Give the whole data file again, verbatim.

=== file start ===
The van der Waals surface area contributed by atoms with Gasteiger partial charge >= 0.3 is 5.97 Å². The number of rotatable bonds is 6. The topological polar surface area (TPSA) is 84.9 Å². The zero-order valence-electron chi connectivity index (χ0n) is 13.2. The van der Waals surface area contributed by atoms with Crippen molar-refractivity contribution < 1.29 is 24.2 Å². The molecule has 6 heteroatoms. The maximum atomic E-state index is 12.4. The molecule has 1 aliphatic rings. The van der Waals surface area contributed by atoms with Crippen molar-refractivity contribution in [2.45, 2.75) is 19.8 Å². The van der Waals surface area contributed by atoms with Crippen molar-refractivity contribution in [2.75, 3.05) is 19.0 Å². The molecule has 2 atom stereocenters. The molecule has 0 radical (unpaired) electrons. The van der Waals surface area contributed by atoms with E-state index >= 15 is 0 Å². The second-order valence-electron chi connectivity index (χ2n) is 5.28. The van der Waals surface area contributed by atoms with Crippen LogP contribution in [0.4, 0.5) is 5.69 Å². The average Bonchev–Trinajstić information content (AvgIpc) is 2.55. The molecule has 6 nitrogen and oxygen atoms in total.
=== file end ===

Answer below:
The van der Waals surface area contributed by atoms with Gasteiger partial charge >= 0.3 is 5.97 Å². The number of rotatable bonds is 6. The topological polar surface area (TPSA) is 84.9 Å². The zero-order valence-electron chi connectivity index (χ0n) is 13.2. The van der Waals surface area contributed by atoms with Crippen molar-refractivity contribution < 1.29 is 24.2 Å². The molecule has 6 heteroatoms. The maximum atomic E-state index is 12.4. The molecule has 1 aliphatic rings. The van der Waals surface area contributed by atoms with Crippen molar-refractivity contribution in [2.45, 2.75) is 19.8 Å². The van der Waals surface area contributed by atoms with Crippen molar-refractivity contribution in [2.75, 3.05) is 19.0 Å². The molecule has 2 atom stereocenters. The molecule has 0 radical (unpaired) electrons. The van der Waals surface area contributed by atoms with E-state index >= 15 is 0 Å². The second-order valence-electron chi connectivity index (χ2n) is 5.28. The van der Waals surface area contributed by atoms with Crippen LogP contribution in [0.4, 0.5) is 5.69 Å². The average Bonchev–Trinajstić information content (AvgIpc) is 2.55. The molecule has 6 nitrogen and oxygen atoms in total.